By Ethan Weinstein/VTDigger
More than two years since the Legislature created the PCB testing program, the state has sampled almost a third of Vermont schools built before 1980, when building materials were most likely to contain the toxins. In 35 of those 96 schools, testing has discovered PCBs at a level that mandates action. Testing is scheduled to wrap up in 2027.
But now, the Agency of Natural Resource’s Dept. of Environmental Conservation is recommending that the state slow down the pace of PCB testing. In testimony last month, Julie Moore, the agency’s secretary, proposed sampling an additional 65 schools through June 2025, a rate that would use up the remaining money allocated to testing and initial mitigation and remediation if schools continue to discover the toxins at the expected rate.
For schools where high levels of PCBs have been detected, the testing program has proven a source of anxiety. A handful of schools have had to navigate facility closures and costs into the hundreds of thousands of dollars to support short-term fixes, drawing on $4.5 million in state funds for testing and $32 million set aside by the Legislature for remediation — half of which is already obligated to support the demolition of Burlington High School.
Concerned about the unintended consequences and unexpected costs of the current program, House lawmakers last year passed H.486, which would pause PCB testing altogether. But facing opposition from both Senate leaders and the Scott administration — who have stressed the urgency of discovering and remediating cancer-causing toxins — the bill appears unlikely to pass.
With PCB testing ongoing, and 228 schools to go, the House education committee called upon principals and superintendents whose schools contain PCBs to share their experiences.
Some detailed contradictory information they’d heard about whether or not the state would fully pay for remediation. All bemoaned the new stress passed on to teachers and students alike.
A first round of PCB testing at North County Union High School in Newport discovered elevated levels of the carcinogens. The school received 200 carbon filters for about $100,000 to help ease the problem, Chris Young, North Country’s principal, told lawmakers last week.
But further testing showed higher, rather than lower, levels of PCBs.
“It didn’t make any sense that some levels would go up,” Young said. Additional test results, he opined, “still don’t really make sense.”
The situation has left Young weighing questions “as to what might cause more harm to students” either spending time in classrooms “with PCBs that are present and have been present since the beginning of time here,” or “to go remote, which we know there is harm that is caused to students if we have to close the building or portions of the building.”
In Bellows Falls, where testing uncovered PCBs this summer, district officials scrambled to plan for the school year days before students arrived.
“We don’t have a Macy’s in our area,” Andrew Haas, superintendent of the Windham Northeast Supervisory Union, said in testimony last month, a reference to Burlington school district’s use of a closed department store as a temporary replacement for its PCB-ridden high school.
One solution Bellows Falls landed on was using tents to create new learning spaces. Staff joked that the school “looked like a wedding venue,” Haas recalled.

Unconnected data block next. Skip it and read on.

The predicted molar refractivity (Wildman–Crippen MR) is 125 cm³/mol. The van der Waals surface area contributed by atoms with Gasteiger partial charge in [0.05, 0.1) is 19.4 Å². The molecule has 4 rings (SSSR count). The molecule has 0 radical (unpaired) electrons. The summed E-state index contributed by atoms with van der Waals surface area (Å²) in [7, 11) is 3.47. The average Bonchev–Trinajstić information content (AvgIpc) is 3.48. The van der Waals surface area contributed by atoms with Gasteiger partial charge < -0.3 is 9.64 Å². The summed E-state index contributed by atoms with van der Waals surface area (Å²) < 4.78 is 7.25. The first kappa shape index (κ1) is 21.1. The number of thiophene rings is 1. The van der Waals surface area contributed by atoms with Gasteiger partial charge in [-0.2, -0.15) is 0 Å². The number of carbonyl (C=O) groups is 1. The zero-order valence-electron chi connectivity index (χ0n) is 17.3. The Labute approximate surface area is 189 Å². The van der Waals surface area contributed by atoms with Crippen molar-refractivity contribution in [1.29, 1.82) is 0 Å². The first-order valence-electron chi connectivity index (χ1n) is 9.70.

Kelly O’Ryan, principle of Bellows Falls Union, called the situation a “constant source of stress” and “almost a full-time job.”
Like North Country, Bellows Falls used carbon filters to mitigate risk. But the noisy machines drowned out the school’s public address system, O’Ryan said. And even with efforts to reduce PCB levels, a few students pulled out of school due to safety concerns.
“We are being tasked with an impossible mandate,” she said.
The school officials present voiced support for pausing the PCB testing program. But for the schools already tested, a pause would make little difference.
“You can’t unring that bell,” Haas said.
Mark Tucker, Caledonia Central Supervisory Union superintendent, described the urgency imposed on the schools affected.
“It now feels like a race to get what we need,” he said.
‘The mother of all unfunded mandates’
Moore said the state has revised its testing schedule, pushing the highest-risk schools to the front and bumping private schools that don’t serve as the local public option to the end of the list.
Lawmakers at the hearing in January praised the additional information provided by Moore but emphasized their qualms with the existing system.
“Am I correct in saying this is really to handle the immediate mitigation of PCBs and does not speak to the long-term costs of required abatement?” Rep. Peter Conlon, D-Cornwall, the committee’s chair, asked Moore, who confirmed the near-term nature of the program.
Continuing on the same path, Conlon suggested, might lead to increased burdens on the education fund at a time when the governor has already deemed education tax increases unacceptable.
“This could be the mother of all unfunded mandates,” Conlon said, “and the cost of this could significantly increase property taxes for Vermonters.”
Other lawmakers underscored the unintended consequences of PCB testing they’d heard about from educators the week prior: closing classrooms, turning into HVAC experts and wrestling with unknown costs have placed new burdens on an already beleaguered public education system.
“The impact that we know is happening in schools is significantly different than what the intent is,” said Rep. Erin Brady, D-Williston, who works as a teacher.